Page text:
The ALT proposal was designated to provide homes for Indigenous and Swahili-speaking families, two target groups that have been disadvantaged and are overrepresented in statistics surrounding housing insecurity. Providing housing for groups like this was a policy goal of the OCP. The QUC proposal does not target any identified groups.
The ALT proposal ranged from below market rental to deeply subsidized, providing affordable housing to a large number of underadvantaged socioeconomic groups. The QUC proposal only provides 30% of the homes as affordable.
The ALT proposal needed to be six storeys because of the economics of the site. The land had to be purchased, which puts the developer at a disadvantage to start, and enough units needed to be built to be able to provide the housing without requiring massive and unrealistic funding from senior governments. For the QUC proposal, the United Church already owns the land, eliminating millions of dollars from their budget that can offset the extra units that would be needed to recoup development costs.
The ALT proposal met a large number of the policy goals of the OCP and Strategic Plan. The QUC proposal doesn’t. Here’s a quote from the staff report:
The Official Community Plan dates from 2017. While amendments may be considered, staff generally recommends those which are either: 1) minor and resulting in development that is relatively in alignment with the intent of the OCP; or, 2) providing benefits that are significantly over-and-above in relation to other Council priority areas. This application is considered to be a significant amendment, and it is not in close alignment with the intent of the current OCP. The application’s proposal of a 12-storey building form with 30% affordable units, secured for 20 years at below-market rates, offers unit amounts, subsidies and length of security that are slightly above or below City policy expectations. Staff advise that the proposal does not go significantly over-and-above in relation to meeting other Council priorities.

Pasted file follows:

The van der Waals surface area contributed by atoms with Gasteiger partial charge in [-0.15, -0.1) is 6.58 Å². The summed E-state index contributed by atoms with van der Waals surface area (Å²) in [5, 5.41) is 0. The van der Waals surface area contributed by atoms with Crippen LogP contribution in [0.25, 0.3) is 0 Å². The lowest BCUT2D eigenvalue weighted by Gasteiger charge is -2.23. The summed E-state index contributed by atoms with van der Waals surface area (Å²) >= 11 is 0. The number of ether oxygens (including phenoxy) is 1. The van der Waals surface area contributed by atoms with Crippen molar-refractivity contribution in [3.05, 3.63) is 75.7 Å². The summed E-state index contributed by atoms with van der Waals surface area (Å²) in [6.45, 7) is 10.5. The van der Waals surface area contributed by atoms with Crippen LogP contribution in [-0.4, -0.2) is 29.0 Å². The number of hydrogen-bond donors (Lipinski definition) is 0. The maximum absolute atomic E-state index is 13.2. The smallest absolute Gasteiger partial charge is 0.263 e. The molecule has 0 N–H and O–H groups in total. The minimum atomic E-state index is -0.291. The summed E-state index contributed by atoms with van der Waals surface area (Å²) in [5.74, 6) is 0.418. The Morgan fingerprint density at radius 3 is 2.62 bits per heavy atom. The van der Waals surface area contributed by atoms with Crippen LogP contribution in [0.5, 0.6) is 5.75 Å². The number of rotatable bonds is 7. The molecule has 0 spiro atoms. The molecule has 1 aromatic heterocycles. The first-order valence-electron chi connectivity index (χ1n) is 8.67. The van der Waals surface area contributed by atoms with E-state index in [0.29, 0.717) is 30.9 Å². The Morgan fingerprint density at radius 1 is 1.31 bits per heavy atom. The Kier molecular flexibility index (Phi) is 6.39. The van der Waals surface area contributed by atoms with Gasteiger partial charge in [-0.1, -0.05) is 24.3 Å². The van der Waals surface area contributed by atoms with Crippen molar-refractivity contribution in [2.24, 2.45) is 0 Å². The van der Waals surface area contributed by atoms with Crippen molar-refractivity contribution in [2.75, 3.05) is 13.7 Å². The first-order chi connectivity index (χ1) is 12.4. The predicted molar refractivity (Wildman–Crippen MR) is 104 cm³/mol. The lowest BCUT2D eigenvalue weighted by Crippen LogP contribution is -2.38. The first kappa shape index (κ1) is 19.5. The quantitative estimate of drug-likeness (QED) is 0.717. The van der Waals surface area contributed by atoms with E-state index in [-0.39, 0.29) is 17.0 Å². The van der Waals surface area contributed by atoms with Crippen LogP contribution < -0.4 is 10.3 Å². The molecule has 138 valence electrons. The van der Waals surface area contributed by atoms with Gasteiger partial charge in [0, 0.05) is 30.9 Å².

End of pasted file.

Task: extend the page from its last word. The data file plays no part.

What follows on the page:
Loss of Childcare
Even though the QUC proposal includes a 79-space child care facility, it would replace the existing 79-space child care facility, so there’s no gain of child care spaces. Not only that, the existing spaces would likely disappear until the new ones are available, which doesn’t help anybody, especially the families of children who are already in those spaces.
What now for Queens United Church?
I strongly suspect that the Land Use & Planning Committee will discourage the applicant from submitting an OCP amendment application for this site, which is what staff have recommended.
And to answer my question, “Will council allow this OCP amendment, given their previous decision?”
The answer is no, because council won’t even be seeing this OCP amendment, because the applicant should pull it and strongly revise their project.
Opponents of the ALT proposal often said that amending the OCP would set a precedent, and other neighbourhoods in New West would see more buildings that are larger than what’s laid out in the land use designation.
The Queens United Church proposal shows that that is not the case, as projects that provide benefits that go over-and-above Council priority areas are a rarity.
As one person said at the Public Hearing for the ALT proposal:
The project is only under consideration because it is for affordable housing to provide homes for members of the Indigenous and Swahili communities. If this was a proposal for any other use, we would not be here discussing it tonight.